Finally, there are coincidences. At the fourth Darpa Grand Challenge in 2007, a bunch of robots successfully drove in a simulated suburb. The same day, there was a 118-car pileup on a California highway. We had robots that understand the California vehicle code better than humans, and a bunch of humans crashing into each other. That said to me, really, people shouldn’t drive.

Finding a robot we need?

Today I listened to another person asking the world what sort of robot they should build. They had just told us the features that it would have and want to know what things people might use it for, so that they could find the money to build it. This is a completely back to front approach to robot building.

This is what Caroline Pantofaru, Leila Takayama, Tully Foote and Bianca Soto refer to as ‘technology push’ in their recent paper. An excerpt is quoted below, but I recommend reading the whole thing.

Exploring the Role of Robots in Home OrganizationPantofaru, Caroline., Takayama, Leila., Foote, Tully., and Soto, Bianca Proc. of Human-Robot Interaction (HRI), Boston, MA, p.327-334, (2012)

2. NEED FINDING
We present need finding as a methodological tool for quickly learning about a user space, inspiring robotics research within that space, and grounding the resulting research. Much (although certainly not all) of robotics research today is inspired by technology push – a technologist deciding to apply a technology to a problem. User-based research often does not start until after a prototype or system speci fication exists. This is a valuable method as researchers have spent years building intuition for their field.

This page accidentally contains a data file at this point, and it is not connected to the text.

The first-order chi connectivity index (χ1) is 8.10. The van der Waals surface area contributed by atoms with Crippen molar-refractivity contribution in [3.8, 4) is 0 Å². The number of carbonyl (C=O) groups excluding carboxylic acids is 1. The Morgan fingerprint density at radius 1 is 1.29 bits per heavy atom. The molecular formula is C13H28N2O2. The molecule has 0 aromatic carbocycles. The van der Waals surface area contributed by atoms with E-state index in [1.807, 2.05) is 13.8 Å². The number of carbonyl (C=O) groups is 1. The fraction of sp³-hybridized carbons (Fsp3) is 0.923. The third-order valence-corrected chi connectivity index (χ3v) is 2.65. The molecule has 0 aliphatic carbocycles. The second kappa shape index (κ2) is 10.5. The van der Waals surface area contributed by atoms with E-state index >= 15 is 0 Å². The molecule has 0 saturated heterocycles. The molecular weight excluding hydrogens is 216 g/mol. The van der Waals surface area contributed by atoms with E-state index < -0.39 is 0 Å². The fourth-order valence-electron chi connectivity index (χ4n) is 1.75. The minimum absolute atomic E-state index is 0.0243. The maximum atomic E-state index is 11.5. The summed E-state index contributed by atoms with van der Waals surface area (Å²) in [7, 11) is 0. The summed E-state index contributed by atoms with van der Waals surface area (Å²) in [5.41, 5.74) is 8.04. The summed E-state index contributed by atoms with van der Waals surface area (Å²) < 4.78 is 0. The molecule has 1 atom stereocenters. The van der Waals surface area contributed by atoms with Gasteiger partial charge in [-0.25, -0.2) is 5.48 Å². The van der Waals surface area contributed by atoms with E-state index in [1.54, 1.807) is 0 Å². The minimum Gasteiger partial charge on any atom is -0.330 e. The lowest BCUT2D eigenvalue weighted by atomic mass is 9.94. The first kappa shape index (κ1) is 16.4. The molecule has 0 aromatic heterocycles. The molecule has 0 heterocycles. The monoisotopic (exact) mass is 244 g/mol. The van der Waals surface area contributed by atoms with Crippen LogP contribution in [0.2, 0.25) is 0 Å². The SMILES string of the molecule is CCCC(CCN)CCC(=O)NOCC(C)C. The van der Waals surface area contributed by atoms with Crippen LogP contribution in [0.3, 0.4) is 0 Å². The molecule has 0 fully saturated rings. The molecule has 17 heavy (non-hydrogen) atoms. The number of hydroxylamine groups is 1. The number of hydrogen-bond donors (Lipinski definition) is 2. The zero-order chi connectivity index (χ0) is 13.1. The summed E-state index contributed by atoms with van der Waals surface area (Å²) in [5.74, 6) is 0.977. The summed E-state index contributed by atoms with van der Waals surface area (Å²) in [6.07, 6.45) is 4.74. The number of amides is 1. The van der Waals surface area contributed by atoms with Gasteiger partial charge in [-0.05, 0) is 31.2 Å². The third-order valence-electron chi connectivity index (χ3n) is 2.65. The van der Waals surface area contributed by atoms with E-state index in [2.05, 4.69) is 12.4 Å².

For robotics research, need finding can provide a complementary, user-driven source of inspiration and guidance, as well as refi ning technology push ideas to better to an application space.

Need fi nding is a method that comes from the product design community [2]. The goal is to identify a set of fundamental user needs of the community a product aims to satisfy. The need finding process is summarized in Figure 2.


Figure 2: An overview of the need nding process

Need finding begins with generating empathy for the user group through interviews, and sharing that empathy with other designers and researchers through conversations and media like videos. This is a concrete and analytic process.

The results from the interviews are then abstracted into frameworks, often presented in graphical form such as the 2×2 charts in Figures 2 and 3. The lessons from the frameworks are then converted to design implications, which are meant to be generative, allowing many interesting solutions to evolve. This process can be iterated and interleaved as necessary. The process is expanded upon below, with a description of our own implementation for this paper.

2.1 Interviews and Observations
Need nding begins with identifying a community of potential product users. A very small team goes out to visit a sample of community members in the places where they do the activities that the product supports. Immersion in the